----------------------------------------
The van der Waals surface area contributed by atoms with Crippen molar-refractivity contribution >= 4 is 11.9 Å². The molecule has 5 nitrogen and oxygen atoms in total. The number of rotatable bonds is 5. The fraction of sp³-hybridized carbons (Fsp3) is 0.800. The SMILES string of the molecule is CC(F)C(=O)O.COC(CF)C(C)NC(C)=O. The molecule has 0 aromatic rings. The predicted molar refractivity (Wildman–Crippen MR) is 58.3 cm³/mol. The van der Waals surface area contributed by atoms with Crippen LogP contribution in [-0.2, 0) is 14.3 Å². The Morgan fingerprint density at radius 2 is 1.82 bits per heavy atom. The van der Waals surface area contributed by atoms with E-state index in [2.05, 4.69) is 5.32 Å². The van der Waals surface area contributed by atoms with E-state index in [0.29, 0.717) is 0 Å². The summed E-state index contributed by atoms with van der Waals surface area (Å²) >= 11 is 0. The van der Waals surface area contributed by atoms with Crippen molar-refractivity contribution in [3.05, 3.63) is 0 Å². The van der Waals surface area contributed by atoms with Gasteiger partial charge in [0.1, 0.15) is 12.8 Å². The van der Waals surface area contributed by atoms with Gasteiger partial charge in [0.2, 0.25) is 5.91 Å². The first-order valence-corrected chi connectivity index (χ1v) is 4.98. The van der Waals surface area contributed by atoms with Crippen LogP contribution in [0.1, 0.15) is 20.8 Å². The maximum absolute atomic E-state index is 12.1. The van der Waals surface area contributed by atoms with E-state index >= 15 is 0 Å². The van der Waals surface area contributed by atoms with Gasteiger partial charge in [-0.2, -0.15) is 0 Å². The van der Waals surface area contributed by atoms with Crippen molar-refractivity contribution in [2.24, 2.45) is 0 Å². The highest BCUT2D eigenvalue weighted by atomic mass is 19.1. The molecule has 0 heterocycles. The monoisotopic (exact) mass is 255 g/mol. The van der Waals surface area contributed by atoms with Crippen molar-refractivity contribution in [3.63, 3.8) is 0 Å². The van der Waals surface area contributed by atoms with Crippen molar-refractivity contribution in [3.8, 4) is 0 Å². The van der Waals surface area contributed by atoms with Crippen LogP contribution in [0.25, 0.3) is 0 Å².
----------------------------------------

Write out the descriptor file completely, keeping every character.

The van der Waals surface area contributed by atoms with Crippen molar-refractivity contribution >= 4 is 11.9 Å². The molecule has 5 nitrogen and oxygen atoms in total. The number of rotatable bonds is 5. The fraction of sp³-hybridized carbons (Fsp3) is 0.800. The SMILES string of the molecule is CC(F)C(=O)O.COC(CF)C(C)NC(C)=O. The molecule has 0 aromatic rings. The predicted molar refractivity (Wildman–Crippen MR) is 58.3 cm³/mol. The van der Waals surface area contributed by atoms with Crippen LogP contribution in [-0.2, 0) is 14.3 Å². The Morgan fingerprint density at radius 2 is 1.82 bits per heavy atom. The van der Waals surface area contributed by atoms with E-state index in [2.05, 4.69) is 5.32 Å². The van der Waals surface area contributed by atoms with E-state index in [0.29, 0.717) is 0 Å². The summed E-state index contributed by atoms with van der Waals surface area (Å²) >= 11 is 0. The van der Waals surface area contributed by atoms with Crippen molar-refractivity contribution in [3.05, 3.63) is 0 Å². The van der Waals surface area contributed by atoms with Gasteiger partial charge in [0.1, 0.15) is 12.8 Å². The van der Waals surface area contributed by atoms with Gasteiger partial charge in [0.2, 0.25) is 5.91 Å². The first-order valence-corrected chi connectivity index (χ1v) is 4.98. The van der Waals surface area contributed by atoms with Crippen LogP contribution in [0.1, 0.15) is 20.8 Å². The maximum absolute atomic E-state index is 12.1. The van der Waals surface area contributed by atoms with E-state index >= 15 is 0 Å². The van der Waals surface area contributed by atoms with Gasteiger partial charge in [-0.2, -0.15) is 0 Å². The van der Waals surface area contributed by atoms with Crippen molar-refractivity contribution in [2.24, 2.45) is 0 Å². The highest BCUT2D eigenvalue weighted by atomic mass is 19.1. The molecule has 0 heterocycles. The monoisotopic (exact) mass is 255 g/mol. The van der Waals surface area contributed by atoms with Crippen molar-refractivity contribution in [3.63, 3.8) is 0 Å². The van der Waals surface area contributed by atoms with Crippen molar-refractivity contribution in [3.8, 4) is 0 Å². The van der Waals surface area contributed by atoms with Crippen LogP contribution in [0.25, 0.3) is 0 Å².